After giving birth, most women rush to return to yoga to quickly get in shape. However, before returning to practice, there are yoga exercises to avoid after giving birth that you need to know.
Postpartum yoga brings postpartum women a lot of benefits. Specifically, yoga exercises will tone muscles, release tension, calm nerves, build strength for pelvic floor and abdominal muscles.
However, not all exercises are good, if you do not carefully choose the wrong movements, you will not only take a long time to recover, but your body will also be damaged. What yoga exercises should postpartum women avoid? Let’s continue to see the sharing of LEEP below to get some more useful information.
After giving birth, you will need to rest for a while before you can start practicing yoga again. This time period is different for each person, usually from 6 to 8 weeks if you have a vaginal birth, but if you have a caesarean section, it will take longer.
If your body has not fully recovered, practicing yoga can be dangerous. In particular, if you have a vaginal tear during the birth, a separation of the abdominal muscles or a cesarean section, you will need to be careful when choosing the time to return as well as the appropriate yoga postures.
Even if the doctor has agreed, you should not be in a hurry. Instead, mothers should carefully learn which yoga exercises should and should not be practiced after giving birth to avoid affecting health. Here are 7 yoga moves that you need to avoid after giving birth:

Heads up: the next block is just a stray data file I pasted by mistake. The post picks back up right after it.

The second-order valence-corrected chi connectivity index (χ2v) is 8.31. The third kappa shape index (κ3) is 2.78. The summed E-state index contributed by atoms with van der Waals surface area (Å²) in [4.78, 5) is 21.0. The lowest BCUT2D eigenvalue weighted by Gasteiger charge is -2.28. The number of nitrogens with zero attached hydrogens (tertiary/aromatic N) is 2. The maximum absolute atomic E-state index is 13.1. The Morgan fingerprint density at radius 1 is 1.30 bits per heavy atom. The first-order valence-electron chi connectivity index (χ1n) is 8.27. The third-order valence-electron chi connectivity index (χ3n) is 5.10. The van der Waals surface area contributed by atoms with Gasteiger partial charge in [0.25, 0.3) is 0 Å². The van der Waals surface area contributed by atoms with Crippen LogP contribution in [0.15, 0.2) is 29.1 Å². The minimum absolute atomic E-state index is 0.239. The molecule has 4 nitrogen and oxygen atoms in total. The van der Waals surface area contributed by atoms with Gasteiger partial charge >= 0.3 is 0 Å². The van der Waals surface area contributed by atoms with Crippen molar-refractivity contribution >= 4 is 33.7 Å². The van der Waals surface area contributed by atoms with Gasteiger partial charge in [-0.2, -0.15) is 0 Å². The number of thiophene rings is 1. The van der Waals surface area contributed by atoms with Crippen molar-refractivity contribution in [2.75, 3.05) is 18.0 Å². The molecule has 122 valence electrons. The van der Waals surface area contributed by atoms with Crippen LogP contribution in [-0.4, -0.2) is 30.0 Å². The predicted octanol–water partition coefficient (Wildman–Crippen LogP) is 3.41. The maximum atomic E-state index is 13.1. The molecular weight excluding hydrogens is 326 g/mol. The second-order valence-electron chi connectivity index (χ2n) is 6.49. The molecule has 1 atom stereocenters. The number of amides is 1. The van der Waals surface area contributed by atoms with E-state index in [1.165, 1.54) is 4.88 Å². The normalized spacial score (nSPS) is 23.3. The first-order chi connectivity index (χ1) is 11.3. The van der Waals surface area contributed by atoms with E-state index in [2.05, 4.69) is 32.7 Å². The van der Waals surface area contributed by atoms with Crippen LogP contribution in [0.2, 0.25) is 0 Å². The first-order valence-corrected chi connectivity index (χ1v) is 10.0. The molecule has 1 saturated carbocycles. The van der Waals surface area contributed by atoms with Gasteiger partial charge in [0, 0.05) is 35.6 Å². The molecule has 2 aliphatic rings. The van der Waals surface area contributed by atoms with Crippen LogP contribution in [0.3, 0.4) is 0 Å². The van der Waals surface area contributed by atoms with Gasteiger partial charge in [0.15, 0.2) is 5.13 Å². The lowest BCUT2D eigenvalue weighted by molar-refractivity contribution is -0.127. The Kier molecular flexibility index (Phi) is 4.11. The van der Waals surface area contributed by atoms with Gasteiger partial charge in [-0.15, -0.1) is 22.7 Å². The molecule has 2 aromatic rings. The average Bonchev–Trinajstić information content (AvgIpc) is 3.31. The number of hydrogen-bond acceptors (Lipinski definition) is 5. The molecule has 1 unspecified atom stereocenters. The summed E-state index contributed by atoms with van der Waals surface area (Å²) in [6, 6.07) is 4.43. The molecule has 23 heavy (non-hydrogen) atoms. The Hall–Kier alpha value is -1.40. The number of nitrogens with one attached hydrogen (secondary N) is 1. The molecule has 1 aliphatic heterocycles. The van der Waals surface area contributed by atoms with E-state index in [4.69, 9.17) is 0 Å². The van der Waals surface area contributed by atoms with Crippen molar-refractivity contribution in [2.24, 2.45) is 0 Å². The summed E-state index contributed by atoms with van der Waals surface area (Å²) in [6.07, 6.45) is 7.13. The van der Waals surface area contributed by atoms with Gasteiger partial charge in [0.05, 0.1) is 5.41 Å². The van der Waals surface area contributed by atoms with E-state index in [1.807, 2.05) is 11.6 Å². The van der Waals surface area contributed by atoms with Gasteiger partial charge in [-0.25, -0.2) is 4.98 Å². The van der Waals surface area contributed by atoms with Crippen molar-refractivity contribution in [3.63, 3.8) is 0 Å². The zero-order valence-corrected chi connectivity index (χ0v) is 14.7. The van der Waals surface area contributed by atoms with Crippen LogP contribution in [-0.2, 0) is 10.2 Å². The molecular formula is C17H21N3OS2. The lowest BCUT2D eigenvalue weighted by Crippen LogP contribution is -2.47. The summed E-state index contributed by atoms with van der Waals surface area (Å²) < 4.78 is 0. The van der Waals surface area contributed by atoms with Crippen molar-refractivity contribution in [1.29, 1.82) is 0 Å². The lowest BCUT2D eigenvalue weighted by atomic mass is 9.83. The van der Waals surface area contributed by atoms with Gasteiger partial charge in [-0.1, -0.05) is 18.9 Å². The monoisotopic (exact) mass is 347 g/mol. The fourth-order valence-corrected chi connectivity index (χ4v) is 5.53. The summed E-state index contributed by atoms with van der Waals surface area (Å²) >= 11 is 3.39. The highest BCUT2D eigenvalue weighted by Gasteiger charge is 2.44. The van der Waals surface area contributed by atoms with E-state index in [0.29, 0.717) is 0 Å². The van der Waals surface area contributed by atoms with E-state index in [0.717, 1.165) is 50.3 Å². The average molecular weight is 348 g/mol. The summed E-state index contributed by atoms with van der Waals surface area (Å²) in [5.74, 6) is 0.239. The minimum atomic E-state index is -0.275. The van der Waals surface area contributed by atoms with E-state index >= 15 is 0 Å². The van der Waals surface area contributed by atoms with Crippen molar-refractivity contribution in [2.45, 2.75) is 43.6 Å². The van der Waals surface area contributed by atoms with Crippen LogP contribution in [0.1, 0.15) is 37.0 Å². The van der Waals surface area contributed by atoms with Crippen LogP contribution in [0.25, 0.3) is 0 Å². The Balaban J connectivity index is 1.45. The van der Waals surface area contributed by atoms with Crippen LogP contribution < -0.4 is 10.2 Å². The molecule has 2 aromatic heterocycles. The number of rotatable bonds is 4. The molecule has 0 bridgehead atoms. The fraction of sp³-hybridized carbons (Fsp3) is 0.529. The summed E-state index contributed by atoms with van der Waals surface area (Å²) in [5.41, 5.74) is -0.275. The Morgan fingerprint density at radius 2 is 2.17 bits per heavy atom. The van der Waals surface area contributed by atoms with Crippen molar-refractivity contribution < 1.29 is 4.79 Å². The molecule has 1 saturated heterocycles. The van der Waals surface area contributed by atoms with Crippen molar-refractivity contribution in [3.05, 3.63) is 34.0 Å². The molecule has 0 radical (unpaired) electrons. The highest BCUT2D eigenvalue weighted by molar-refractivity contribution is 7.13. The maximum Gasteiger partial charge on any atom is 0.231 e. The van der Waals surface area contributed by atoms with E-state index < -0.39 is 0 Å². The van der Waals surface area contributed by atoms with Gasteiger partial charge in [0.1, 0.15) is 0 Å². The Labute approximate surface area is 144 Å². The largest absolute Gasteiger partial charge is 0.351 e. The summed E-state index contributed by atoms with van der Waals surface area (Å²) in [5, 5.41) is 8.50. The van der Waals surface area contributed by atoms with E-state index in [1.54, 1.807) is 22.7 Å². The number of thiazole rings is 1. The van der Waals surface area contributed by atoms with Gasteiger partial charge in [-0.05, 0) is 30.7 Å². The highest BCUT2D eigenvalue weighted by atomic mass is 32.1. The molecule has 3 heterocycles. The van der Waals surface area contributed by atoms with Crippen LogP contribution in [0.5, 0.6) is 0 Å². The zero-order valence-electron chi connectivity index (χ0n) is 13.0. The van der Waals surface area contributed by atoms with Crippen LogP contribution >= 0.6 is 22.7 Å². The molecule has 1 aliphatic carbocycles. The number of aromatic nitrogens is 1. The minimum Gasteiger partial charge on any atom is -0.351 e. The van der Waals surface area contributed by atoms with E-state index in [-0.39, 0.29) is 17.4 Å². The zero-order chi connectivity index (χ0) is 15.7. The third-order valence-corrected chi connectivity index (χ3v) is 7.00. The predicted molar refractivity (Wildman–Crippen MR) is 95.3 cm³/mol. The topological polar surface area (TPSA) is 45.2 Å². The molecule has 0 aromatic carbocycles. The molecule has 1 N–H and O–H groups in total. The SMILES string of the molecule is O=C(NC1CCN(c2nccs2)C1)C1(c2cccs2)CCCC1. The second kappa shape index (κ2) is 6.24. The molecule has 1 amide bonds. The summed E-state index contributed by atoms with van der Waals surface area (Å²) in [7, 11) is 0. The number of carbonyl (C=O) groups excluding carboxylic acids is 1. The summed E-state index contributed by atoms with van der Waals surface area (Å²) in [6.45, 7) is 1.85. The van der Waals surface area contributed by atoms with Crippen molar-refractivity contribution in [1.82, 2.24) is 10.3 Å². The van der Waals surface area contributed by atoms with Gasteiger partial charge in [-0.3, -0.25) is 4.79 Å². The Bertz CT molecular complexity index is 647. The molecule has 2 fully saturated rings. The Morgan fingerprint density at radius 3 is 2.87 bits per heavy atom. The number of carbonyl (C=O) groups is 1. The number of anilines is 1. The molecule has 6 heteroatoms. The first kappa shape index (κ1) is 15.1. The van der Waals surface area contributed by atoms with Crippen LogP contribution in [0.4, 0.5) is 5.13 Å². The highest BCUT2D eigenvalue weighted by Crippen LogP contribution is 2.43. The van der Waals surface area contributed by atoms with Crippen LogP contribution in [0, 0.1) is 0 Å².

1. Cobra Pose
If you have a caesarean section or have a split abdomen, you need to avoid doing the cobra pose
Although the cobra pose can help strengthen the lower back, inner thighs, and pelvic floor, it also opens up the chest and abdomen. This can put pressure on the incision, make pain worse, and make it harder for the wound to heal.
If you had a split abs after giving birth, the cobra pose can also make it worse. Therefore, you should avoid practicing this pose until the incision heals.
Instead, you can choose to practice a gentler position like the child’s pose and don’t forget to tighten the bladder muscles during exercise to overcome urinary incontinence after giving birth.
2. Deep twisting posture
If you have a cesarean section or have a split abdomen after birth, you need to avoid the deep twisting position
Deep twisting positions can put pressure on the abdomen and internal organs. Therefore, you should avoid exercising until the incision is completely healed. Not only that, some twisted yoga poses like the twisted triangle pose can also negatively affect the abdominal wall and pelvic floor, which are already damaged during childbirth.
3. Squatting posture
While waiting for the wound to heal, you can do the thunderbolt pose instead of the squat position
If you have a vaginal tear during delivery, the squatting position can affect the stitches. It can even cause the normal wound to tear again. Therefore, while waiting for the wound to heal, you can choose another position to practice instead of the squat position.
For example, you can choose the thunderbolt pose, a pose that brings a lot of benefits such as strengthening the thigh muscles, pelvic floor muscles, relieving back pain, constipation, improving sleep through increasing concentration. and calm the mind.